It took hours for me to shape and then bake the dough, but I wound up with a bunch of solid-looking cookie logs.

After I gave them a night to cool, I started putting them together without gluing them with icing, just to see what this would look like.

I didn’t think it looked all that bad. Sure, it was rough around the edges to the point of being stone-age primitive, but I thought I could sell that as rustic.

This was going to work.

To add a little color to my cabin, I baked a pan of brownies, which became the foundation for my little house. I began to glue with icing and assemble the logs, which stacked just as they were supposed to.

Almost.

Uh oh

I’d made the logs thicker because in my first attempt they’d been too thin. But now they were too thick, and the gaps in the log walls bothered me. They were wider than I liked, and the royal icing — used for cookie decorating — didn’t cover the space like it was supposed to.

In the picture, the icing would serve as kind of mortar or caulking.

I considered the problem with the icing and decided the best thing I could do would be to get a jar of marshmallow cream, which was thick, sticky, the right color and cheap.

I got a plastic container for a buck at Piggly Wiggly, went home and began trying to slather the stuff in between the cracks.

That might have worked fine — if I’d started with the marshmallow fluff in the first place, if I’d layered the cookies in between beds of the sugary goo. But going back after the fact was messy. The marshmallow drooled down the sides of the cabin and didn’t really stay where it was supposed to.

Then, I failed to come up with the roof. After looking back at the design, I noticed directions for baking a gable and base for the roof. I’d missed that and it was too late to bake another batch of cookie dough.

I tried to make some kind of platform with the leftover logs, but I couldn’t get the graham crackers I had to lay on them properly. Creating a gable from the graham crackers seemed impossible. The crackers crumbled when I pressed a knife into them, so I settled for a flat roof, but added a chimney made from a granola bar.

It looked like hell.

I’d hoped for a cozy, magical getaway. Instead, I had come up with a ski lodge for the Unabomber.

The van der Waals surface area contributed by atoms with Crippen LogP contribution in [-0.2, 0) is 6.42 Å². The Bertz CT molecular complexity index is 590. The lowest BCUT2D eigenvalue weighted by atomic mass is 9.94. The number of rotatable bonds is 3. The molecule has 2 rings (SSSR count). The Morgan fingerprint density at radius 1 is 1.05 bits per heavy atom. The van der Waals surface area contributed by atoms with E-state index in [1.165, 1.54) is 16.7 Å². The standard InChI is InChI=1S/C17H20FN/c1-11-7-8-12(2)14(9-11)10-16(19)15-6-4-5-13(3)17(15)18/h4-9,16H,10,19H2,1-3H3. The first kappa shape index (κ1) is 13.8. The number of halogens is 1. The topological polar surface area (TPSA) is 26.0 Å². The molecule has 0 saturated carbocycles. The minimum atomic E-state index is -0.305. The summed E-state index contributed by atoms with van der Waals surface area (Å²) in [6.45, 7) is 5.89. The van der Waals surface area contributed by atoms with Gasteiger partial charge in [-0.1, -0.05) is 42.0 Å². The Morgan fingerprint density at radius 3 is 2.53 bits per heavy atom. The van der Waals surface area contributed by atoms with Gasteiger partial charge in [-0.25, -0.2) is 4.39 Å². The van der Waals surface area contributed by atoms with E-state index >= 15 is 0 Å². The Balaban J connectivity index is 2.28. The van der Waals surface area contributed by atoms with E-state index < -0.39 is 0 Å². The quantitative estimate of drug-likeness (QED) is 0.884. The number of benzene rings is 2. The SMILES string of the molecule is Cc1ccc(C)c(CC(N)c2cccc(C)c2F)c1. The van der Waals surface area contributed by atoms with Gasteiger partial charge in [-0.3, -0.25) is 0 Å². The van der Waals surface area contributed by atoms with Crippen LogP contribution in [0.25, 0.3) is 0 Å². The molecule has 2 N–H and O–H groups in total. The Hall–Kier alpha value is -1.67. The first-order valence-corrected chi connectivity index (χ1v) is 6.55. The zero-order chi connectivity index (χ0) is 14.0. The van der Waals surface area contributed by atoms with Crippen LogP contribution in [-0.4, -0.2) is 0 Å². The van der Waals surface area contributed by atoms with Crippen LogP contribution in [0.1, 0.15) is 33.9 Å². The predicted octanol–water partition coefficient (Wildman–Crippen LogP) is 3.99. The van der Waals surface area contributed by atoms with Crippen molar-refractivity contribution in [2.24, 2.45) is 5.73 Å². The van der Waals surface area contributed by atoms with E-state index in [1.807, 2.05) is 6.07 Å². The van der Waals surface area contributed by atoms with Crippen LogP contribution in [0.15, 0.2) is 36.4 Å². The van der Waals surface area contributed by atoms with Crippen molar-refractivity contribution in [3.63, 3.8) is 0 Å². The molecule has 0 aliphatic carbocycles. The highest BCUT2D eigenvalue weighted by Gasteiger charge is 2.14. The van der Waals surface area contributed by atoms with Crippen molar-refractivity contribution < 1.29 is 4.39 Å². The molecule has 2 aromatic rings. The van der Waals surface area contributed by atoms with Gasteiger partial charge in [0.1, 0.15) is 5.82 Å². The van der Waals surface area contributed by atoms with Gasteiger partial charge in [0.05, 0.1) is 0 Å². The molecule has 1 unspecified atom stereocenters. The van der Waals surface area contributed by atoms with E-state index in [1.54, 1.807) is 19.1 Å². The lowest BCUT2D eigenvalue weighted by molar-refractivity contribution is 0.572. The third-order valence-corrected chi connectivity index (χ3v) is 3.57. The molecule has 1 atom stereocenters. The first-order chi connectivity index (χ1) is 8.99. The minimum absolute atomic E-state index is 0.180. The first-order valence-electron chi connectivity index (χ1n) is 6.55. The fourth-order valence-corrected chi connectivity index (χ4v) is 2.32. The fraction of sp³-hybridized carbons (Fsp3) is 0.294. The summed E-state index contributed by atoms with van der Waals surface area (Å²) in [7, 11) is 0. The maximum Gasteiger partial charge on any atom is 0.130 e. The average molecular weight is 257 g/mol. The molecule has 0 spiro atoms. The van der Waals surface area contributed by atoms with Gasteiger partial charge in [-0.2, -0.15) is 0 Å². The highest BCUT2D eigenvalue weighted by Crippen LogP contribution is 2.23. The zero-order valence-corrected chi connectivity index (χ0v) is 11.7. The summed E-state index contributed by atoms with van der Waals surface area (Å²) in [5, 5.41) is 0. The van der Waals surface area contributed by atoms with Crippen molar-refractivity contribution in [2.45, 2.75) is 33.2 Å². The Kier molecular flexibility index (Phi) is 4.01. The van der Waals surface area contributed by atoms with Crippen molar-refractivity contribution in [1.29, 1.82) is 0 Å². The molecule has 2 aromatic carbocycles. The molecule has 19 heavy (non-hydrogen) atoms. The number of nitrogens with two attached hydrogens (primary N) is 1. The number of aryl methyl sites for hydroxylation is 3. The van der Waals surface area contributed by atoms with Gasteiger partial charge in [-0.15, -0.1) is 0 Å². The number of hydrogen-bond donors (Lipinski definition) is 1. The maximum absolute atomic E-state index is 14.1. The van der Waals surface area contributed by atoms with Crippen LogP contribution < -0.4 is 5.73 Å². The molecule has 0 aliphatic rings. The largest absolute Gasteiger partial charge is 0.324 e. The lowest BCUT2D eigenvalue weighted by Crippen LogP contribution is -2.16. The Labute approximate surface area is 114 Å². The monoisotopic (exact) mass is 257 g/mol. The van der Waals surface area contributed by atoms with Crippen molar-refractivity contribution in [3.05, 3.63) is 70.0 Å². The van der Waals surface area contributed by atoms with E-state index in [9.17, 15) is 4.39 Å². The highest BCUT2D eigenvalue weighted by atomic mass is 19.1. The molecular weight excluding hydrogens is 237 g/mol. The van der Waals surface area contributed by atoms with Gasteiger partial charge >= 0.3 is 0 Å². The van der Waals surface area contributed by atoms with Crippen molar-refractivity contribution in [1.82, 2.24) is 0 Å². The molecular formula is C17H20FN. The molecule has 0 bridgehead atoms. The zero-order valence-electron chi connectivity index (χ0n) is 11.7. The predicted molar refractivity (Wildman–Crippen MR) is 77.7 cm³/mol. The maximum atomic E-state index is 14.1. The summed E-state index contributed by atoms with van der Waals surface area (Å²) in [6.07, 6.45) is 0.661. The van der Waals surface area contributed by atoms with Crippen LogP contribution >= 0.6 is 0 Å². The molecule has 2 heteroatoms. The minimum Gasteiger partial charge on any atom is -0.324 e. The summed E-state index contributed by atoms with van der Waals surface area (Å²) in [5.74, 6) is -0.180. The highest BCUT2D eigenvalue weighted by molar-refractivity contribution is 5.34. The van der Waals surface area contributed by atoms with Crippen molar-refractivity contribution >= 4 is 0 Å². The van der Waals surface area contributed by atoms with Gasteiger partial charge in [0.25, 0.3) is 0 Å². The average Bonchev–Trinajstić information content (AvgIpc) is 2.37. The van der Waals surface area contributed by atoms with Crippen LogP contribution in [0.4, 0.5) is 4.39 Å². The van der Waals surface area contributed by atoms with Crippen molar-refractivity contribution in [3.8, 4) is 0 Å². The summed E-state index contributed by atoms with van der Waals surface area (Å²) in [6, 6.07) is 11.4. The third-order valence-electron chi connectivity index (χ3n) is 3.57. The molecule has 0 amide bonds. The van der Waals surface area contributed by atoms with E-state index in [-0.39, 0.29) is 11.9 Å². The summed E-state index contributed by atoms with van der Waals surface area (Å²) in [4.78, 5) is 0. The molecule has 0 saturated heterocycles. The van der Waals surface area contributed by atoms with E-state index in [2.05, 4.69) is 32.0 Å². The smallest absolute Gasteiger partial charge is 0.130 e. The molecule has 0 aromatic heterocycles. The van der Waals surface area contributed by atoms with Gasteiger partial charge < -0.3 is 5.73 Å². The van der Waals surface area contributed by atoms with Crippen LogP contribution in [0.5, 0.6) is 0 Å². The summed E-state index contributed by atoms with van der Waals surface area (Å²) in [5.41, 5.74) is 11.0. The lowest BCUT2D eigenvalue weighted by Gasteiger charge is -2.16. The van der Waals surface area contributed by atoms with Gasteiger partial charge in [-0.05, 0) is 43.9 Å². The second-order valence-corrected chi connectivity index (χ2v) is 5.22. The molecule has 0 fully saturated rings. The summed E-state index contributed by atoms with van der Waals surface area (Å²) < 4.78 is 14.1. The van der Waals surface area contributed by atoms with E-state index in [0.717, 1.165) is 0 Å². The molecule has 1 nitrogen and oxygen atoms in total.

In despair and disappointment, I ate two brownies, half a sleeve of graham crackers and a couple of leftover gingerbread scraps. I will be doing burpees at CrossFit WV until January just to work that off, and the sugar didn’t help.

As I stood by my living room window, chewing through a cookie and watching the snow dust the lawn, I wondered if I might be able to make my little wreck of a gingerbread house look not good, but less bad.

I’ve frequently complained about the house I own. It looks a little dated. There’s a huge metal wagon wheel parked out in the front yard as an accent or decoration. I don’t know why that seemed like a good idea or how to get rid of it.

The lawn is more than I have time to manage, too. All summer long, I moan and groan about having to mow, but you know, it all looks pretty good in the winter after a fresh snow has fallen.

Snow does that to a lot of things. It takes some of the harsh edges off, or at least covers up the dirt.

So, I popped a couple of cups of popcorn and buried my sad, little shotgun shack from Candy Land in fluffy snow.

It helped. It was a Christmas miracle.

After it was done, I packed my house up and took it to the United Way of Central West Virginia’s offices so that it might be judged in the “More Than a Home for the Holidays” gingerbread competition.

I didn’t expect to win, place or show, but at least I could show up.

Reach Bill Lynch at lynch@wvgazettemail.com, 304-348-5195 or follow @lostHwys on Twitter. He’s also on Instagram at instagram.com/billiscap/ and read his blog at blogs.wvgazettemail.com/onemonth.